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Christabel and the Lyrical and Imaginative Poems of S. T. Coleridge
Samuel Taylor Coleridge
Visualização integral - 1869
Christabel and the Lyrical and Imaginative Poems of S.T. Coleridge
Samuel Taylor Coleridge,Algernon Charles Swinburne
Pré-visualização indisponível - 2018
Christabel and the Lyrical and Imaginative Poems of S. T. Coleridge (Classic ...
Samuel Taylor Coleridge
Pré-visualização indisponível - 2017
ancient Mariner arms beautiful beneath bird breast breath breeze bright child Christabel close cloud Coleridge comes curse dark dead dear death deep doth dream earth eyes face fair fear feel feet fell Fire gaze gentle Geraldine give green groan hand hath head hear heard heart Heaven Hope hour kind lady leaves light limbs listen live look Lord loud maid Mary mind moon mother moved Nature never night o'er once pain passed poem poet praise prayed rest rise rock rose round seems sense ship side sight silent Sir Leoline sleep smile song soul sound spirit stars stood strange sweet swelling tears tell thee thine things thou thought touch tree turned twas verse voice wild wind wood youth
Página 7 - Each spake words of high disdain And insult to his heart's best brother: They parted - ne'er to meet again! But never either found another To free the hollow heart from paining They stood aloof, the scars remaining, Like cliffs, which had been rent asunder; A dreary sea now flows between; But neither heat, nor frost, nor thunder, Shall wholly do away, I ween, The marks of that which once hath been.
Página 21 - The Sun now rose upon the right: Out of the sea came he, Still hid in mist, and on the left Went down into the sea. And the good south wind still blew behind, But no sweet bird did follow, Nor any day for food or play Came to the mariner's hollo! And I had done a hellish thing, And it would work 'em woe: For all averred, I had killed the bird That made the breeze to blow.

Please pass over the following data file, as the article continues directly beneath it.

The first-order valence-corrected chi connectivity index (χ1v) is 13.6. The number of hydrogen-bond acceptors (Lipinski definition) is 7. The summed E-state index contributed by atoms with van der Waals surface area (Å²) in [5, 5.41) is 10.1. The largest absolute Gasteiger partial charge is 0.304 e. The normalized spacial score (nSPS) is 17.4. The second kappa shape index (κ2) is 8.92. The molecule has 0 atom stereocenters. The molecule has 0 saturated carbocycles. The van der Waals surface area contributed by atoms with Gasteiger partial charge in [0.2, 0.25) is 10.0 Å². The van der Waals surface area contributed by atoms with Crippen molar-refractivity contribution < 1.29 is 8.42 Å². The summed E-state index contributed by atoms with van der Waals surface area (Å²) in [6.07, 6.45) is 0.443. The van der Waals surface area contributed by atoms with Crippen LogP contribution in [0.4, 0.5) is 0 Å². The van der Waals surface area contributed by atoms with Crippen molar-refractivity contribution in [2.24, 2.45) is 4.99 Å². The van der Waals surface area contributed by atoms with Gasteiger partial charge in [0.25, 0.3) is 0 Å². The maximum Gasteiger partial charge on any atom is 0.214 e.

Página 33 - It raised my hair, it fanned my cheek Like a meadow-gale of spring — It mingled strangely with my fears, Yet it felt like a welcoming. Swiftly, swiftly flew the ship, Yet she sailed softly too: Sweetly, sweetly blew the breeze — On me alone it blew.
Página xxiii - There is not wind enough to twirl The one red leaf, the last of its clan, That dances as often as dance it can, Hanging so light, and hanging so high, On the topmost twig that looks up at the sky.
Página 17 - Huge fragments vaulted like rebounding hail, Or chaffy grain beneath the thresher's flail: And 'mid these dancing rocks at once and ever It flung up momently the sacred river. Five miles meandering with a mazy motion Through wood and dale the sacred river ran, Then reached the caverns measureless to man, And sank in tumult to a lifeless ocean: And 'mid this tumult Kubla heard from far Ancestral voices prophesying war!
Página 23 - There passed a weary time. Each throat Was parched, and glazed each eye. A weary time! A weary time! How glazed each weary eye, When looking westward, I beheld A something in the sky. At first it seemed a little speck, And then it seemed a mist; It moved and moved, and took at last A certain shape, I wist.
Página 32 - But why drives on that ship so fast, Without or wave or wind?' Second Voice: 'The air is cut away before, And closes from behind. Fly, brother, fly! more high, more high! Or we shall be belated: For slow and slow that ship will go, When the Mariner's trance is abated.
Página 16 - IN Xanadu did Kubla Khan A stately pleasure-dome decree : Where Alph, the sacred river, ran Through caverns measureless to man Down to a sunless sea.
Página 48 - For not to think of what I needs must feel, But to be still and patient, all I can ; And haply by abstruse research to steal From my own nature all the natural man — This was my sole resource, my only plan : Till that which suits a part infects the whole, And now is almost grown the habit of my soul.
Página 26 - In his loneliness and fixedness he yearneth towards the journeying Moon, and the Stars that still sojourn, yet still move onward; and everywhere the blue sky belongs to them, and is their appointed rest, and their native country and their own natural homes, which they enter unannounced, as lords that are certainly expected and yet there is a silent joy at their arrival.